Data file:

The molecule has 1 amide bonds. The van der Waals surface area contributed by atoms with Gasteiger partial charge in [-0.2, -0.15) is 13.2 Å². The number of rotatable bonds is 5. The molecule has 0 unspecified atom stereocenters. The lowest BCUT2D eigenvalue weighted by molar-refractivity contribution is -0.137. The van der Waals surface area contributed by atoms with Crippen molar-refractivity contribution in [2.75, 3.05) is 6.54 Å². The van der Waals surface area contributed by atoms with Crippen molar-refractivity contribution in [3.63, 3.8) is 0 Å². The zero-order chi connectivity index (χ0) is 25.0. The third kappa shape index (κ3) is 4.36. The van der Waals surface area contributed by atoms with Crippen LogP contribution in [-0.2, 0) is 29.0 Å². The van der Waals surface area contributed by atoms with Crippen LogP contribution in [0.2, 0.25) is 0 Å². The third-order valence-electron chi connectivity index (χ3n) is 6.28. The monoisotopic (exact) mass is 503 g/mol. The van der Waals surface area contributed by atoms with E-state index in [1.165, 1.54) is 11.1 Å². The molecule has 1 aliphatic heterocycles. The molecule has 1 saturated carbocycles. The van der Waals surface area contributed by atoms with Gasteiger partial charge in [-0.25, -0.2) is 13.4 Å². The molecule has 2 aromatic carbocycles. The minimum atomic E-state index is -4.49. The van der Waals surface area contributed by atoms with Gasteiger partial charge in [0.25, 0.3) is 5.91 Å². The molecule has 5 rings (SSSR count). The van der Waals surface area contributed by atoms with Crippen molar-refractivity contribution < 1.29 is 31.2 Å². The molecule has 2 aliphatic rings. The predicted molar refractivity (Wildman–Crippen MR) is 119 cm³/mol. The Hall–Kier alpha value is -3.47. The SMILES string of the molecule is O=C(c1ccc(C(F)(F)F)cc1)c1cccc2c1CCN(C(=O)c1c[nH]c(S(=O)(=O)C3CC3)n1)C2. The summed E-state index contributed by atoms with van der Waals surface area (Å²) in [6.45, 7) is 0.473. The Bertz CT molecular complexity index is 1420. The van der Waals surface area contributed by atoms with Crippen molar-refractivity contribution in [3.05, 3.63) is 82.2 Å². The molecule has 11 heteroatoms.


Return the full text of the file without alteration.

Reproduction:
The molecule has 1 amide bonds. The van der Waals surface area contributed by atoms with Gasteiger partial charge in [-0.2, -0.15) is 13.2 Å². The number of rotatable bonds is 5. The molecule has 0 unspecified atom stereocenters. The lowest BCUT2D eigenvalue weighted by molar-refractivity contribution is -0.137. The van der Waals surface area contributed by atoms with Crippen molar-refractivity contribution in [2.75, 3.05) is 6.54 Å². The van der Waals surface area contributed by atoms with Crippen molar-refractivity contribution in [3.63, 3.8) is 0 Å². The zero-order chi connectivity index (χ0) is 25.0. The third kappa shape index (κ3) is 4.36. The van der Waals surface area contributed by atoms with Crippen LogP contribution in [-0.2, 0) is 29.0 Å². The van der Waals surface area contributed by atoms with Crippen LogP contribution in [0.2, 0.25) is 0 Å². The third-order valence-electron chi connectivity index (χ3n) is 6.28. The monoisotopic (exact) mass is 503 g/mol. The van der Waals surface area contributed by atoms with E-state index in [1.165, 1.54) is 11.1 Å². The molecule has 1 aliphatic heterocycles. The molecule has 1 saturated carbocycles. The van der Waals surface area contributed by atoms with Gasteiger partial charge in [-0.25, -0.2) is 13.4 Å². The molecule has 2 aromatic carbocycles. The minimum atomic E-state index is -4.49. The van der Waals surface area contributed by atoms with Gasteiger partial charge in [0.25, 0.3) is 5.91 Å². The molecule has 5 rings (SSSR count). The van der Waals surface area contributed by atoms with Crippen molar-refractivity contribution < 1.29 is 31.2 Å². The molecule has 2 aliphatic rings. The predicted molar refractivity (Wildman–Crippen MR) is 119 cm³/mol. The Hall–Kier alpha value is -3.47. The SMILES string of the molecule is O=C(c1ccc(C(F)(F)F)cc1)c1cccc2c1CCN(C(=O)c1c[nH]c(S(=O)(=O)C3CC3)n1)C2. The summed E-state index contributed by atoms with van der Waals surface area (Å²) in [6.45, 7) is 0.473. The Bertz CT molecular complexity index is 1420. The van der Waals surface area contributed by atoms with Crippen molar-refractivity contribution in [3.05, 3.63) is 82.2 Å². The molecule has 11 heteroatoms.